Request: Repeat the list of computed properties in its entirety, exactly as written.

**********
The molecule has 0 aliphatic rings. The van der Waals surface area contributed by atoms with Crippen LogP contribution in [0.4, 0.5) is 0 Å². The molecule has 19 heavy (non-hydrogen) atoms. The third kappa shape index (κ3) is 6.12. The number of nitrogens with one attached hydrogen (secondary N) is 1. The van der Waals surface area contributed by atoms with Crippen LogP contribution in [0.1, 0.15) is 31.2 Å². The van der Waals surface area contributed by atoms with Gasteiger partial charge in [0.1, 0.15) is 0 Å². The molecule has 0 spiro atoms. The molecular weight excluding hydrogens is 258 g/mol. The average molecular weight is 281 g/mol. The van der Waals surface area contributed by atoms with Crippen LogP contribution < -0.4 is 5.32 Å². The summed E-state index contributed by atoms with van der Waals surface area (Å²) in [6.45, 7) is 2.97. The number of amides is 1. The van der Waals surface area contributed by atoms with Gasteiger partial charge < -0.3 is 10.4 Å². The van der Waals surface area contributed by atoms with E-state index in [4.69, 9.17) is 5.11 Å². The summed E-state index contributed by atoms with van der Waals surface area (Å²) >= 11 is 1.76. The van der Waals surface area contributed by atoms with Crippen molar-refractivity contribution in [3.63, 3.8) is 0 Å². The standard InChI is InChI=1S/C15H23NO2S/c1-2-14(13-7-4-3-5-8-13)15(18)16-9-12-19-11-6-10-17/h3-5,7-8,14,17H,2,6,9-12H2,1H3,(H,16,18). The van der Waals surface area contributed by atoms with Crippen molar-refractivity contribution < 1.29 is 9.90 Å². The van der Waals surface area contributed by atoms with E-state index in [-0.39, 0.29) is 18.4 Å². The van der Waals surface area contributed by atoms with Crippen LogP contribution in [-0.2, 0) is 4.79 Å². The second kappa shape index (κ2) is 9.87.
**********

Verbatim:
The molecule has 0 aliphatic rings. The van der Waals surface area contributed by atoms with Crippen LogP contribution in [0.4, 0.5) is 0 Å². The molecule has 19 heavy (non-hydrogen) atoms. The third kappa shape index (κ3) is 6.12. The number of nitrogens with one attached hydrogen (secondary N) is 1. The van der Waals surface area contributed by atoms with Crippen LogP contribution in [0.1, 0.15) is 31.2 Å². The van der Waals surface area contributed by atoms with Gasteiger partial charge in [0.1, 0.15) is 0 Å². The molecule has 0 spiro atoms. The molecular weight excluding hydrogens is 258 g/mol. The average molecular weight is 281 g/mol. The van der Waals surface area contributed by atoms with Crippen LogP contribution < -0.4 is 5.32 Å². The summed E-state index contributed by atoms with van der Waals surface area (Å²) in [6.45, 7) is 2.97. The number of amides is 1. The van der Waals surface area contributed by atoms with Gasteiger partial charge < -0.3 is 10.4 Å². The van der Waals surface area contributed by atoms with E-state index in [4.69, 9.17) is 5.11 Å². The summed E-state index contributed by atoms with van der Waals surface area (Å²) >= 11 is 1.76. The van der Waals surface area contributed by atoms with Crippen molar-refractivity contribution in [3.63, 3.8) is 0 Å². The standard InChI is InChI=1S/C15H23NO2S/c1-2-14(13-7-4-3-5-8-13)15(18)16-9-12-19-11-6-10-17/h3-5,7-8,14,17H,2,6,9-12H2,1H3,(H,16,18). The van der Waals surface area contributed by atoms with Crippen molar-refractivity contribution < 1.29 is 9.90 Å². The van der Waals surface area contributed by atoms with E-state index in [-0.39, 0.29) is 18.4 Å². The van der Waals surface area contributed by atoms with Crippen LogP contribution in [-0.2, 0) is 4.79 Å². The second kappa shape index (κ2) is 9.87.